Pakistan Tehreek-e-Insaf chief Imran Khan did not “mean to” implicate former chief justice Iftikhar Chaudhry in the alleged rigging of the 2013 general elections, and was merely expressing his “disappointment,” according to the PTI chief’s official response to Chaudhry’s Rs. 20-billion libel notice.
In a six-page response dated Aug. 2—12 days prior to the launch of Khan’s “Azadi March”—lawyers Hamid Khan and Ahmad Awais have urged the former chief justice to retract his libel notice. “In the first place, we would like to acknowledge your invaluable contribution to the case of rule of law, supremacy of the Constitution and independence of judiciary,” it states, adding that as a participant of the lawyers’ movement for the restoration of Chaudhry, Khan had “high expectations” from the judiciary.
According to the response, Khan was “shocked” at the judiciary’s “step motherly treatment” of the PTI after the elections. “Being so sensitive and perceptive, you can certainly understand the agony and disillusionment that our client and his party members had to go through,” it states.
Responding to Chaudhry’s notice in numbered paragraphs, Khan’s response claims that appointing judicial officers as district returning-officers and returning-officers was “a step in the right direction” but was flawed in its implementation. During his daily speeches to supporters on Islamabad’s Constitution Avenue, Khan has claimed the DROs and ROs were directly responsible for the alleged rigging that allowed the Pakistan Muslim League (Nawaz) to come into power.
The official response submitted to the Supreme Court also claims that Khan never resorted to any “malicious, scandalous and disparaging language against the judiciary.” It states: “The ROs and DROs were performing administrative functions during the elections and could not be treated as judicial officers.”
According to lawyers Hamid Khan and Awais, the PTI chief’s “expression of disappointment” resulted from the perceived failure of the Election Commission of Pakistan and the judiciary “to dispense justice to him and his party at every level.” It admits that the language used might have been “inappropriate” but claims this is the “nature of discourse during public meetings.” Referring specifically to Khan’s accusations, the response claims the PTI chief never meant any of it. “He did not mean any of the [sic] what you have quoted him to have said. It was only an expression of protest and disappointment stated rather in strong terms.”
The response also praises Chaudhry and his judgments, despite Khan’s questioning of several verdicts in speeches during the past month. “There are no two opinions that while sitting on the bench you and your colleagues rendered independent judgments without fear or favor.” However, it states that the “activist Supreme Court under your leadership” often interpreted Constitutional provisions “liberally and widened their scope.”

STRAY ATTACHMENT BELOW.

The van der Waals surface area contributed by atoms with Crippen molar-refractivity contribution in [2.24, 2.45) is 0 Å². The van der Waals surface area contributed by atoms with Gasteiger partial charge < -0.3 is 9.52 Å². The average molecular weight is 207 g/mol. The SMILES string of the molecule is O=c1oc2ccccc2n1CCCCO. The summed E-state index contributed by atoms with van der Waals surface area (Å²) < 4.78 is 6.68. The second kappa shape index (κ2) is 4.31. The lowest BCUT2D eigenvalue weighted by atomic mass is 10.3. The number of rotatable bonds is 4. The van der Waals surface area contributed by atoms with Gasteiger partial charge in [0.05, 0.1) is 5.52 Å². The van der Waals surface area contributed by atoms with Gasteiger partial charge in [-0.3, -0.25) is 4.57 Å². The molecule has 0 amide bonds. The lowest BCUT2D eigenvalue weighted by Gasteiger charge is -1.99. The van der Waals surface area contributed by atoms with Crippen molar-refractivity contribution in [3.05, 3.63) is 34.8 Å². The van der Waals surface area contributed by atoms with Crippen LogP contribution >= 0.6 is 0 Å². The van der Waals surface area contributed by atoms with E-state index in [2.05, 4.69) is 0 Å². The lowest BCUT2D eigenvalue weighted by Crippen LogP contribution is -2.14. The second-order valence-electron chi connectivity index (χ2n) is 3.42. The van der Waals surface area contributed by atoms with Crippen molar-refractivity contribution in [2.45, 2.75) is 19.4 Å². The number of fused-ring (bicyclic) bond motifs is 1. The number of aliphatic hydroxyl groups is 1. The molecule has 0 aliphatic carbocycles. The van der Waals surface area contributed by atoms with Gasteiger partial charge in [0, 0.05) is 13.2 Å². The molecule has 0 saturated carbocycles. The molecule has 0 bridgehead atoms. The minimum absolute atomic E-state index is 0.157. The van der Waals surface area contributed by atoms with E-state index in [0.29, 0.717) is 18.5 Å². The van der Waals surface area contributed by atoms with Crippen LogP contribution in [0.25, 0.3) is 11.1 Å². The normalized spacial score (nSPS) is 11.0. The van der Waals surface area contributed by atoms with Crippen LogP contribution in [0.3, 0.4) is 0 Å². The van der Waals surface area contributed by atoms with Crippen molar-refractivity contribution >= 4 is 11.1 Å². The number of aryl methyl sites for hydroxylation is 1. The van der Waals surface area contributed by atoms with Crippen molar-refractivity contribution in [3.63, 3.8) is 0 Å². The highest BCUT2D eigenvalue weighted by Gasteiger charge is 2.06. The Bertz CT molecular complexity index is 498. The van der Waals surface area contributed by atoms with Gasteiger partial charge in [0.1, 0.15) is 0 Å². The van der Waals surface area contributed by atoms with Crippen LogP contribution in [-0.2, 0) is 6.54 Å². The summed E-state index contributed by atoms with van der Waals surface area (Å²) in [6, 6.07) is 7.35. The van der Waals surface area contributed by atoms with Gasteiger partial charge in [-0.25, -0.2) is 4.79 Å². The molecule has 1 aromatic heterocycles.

“How is it any fault of our client to expect from an activist Supreme Court to provide an immediate redressal of complaints of PTI candidates by exercising its jurisdiction liberally under Article 184(3) by implementing its own judgment in this behalf,” the response states, claiming Khan expected the Supreme Court to take suo moto notice of the alleged rigging and ensure justice to him. When it failed to deliver, he had no choice but to resort to “not very cautious” language.
The response to the libel notice also defends the PTI’s claims that the elections in Khyber-Pakhtunkhwa province were “free and fair” even as the rest of the country suffered from “unprecedented rigging.”
“There is no hypocrisy on the part of our client,” it states. “The elections held in KPK have been accepted as fair by all parties concerned,” it adds, noting that Khan is willing to back vote auditing in the province if required.
According to Hamid Khan and Ahmad Awais, the cricketer-turned-politician did not mean to “cause injury to your [Chaudhry] reputation.” However, in a message posted on social media site Twitter on Aug. 25, Khan said: “I stand by all my statements on ex-CJ Iftikhar Chaudhry, the ROs, and all those involved in May 2013 election rigging.”
The official response, meanwhile, concludes with a note of caution to the chief justice, stating: “With due respect … we believe it may not be appropriate for a former chief justice of Pakistan to enter into any personal litigation … we hope that you will reconsider the idea of entering into personal litigation.”
On July 25, former chief justice Iftikhar Chaudhry had sent a defamation notice worth Rs. 20 billion to Imran Khan. According to the notice, legal proceedings would be initiated if Khan failed to apologize for the allegations he had leveled against Chaudhry. These included poll rigging in the 2013 general elections and securing a leadership position for his son Arsalan with Balochistan’s investment board.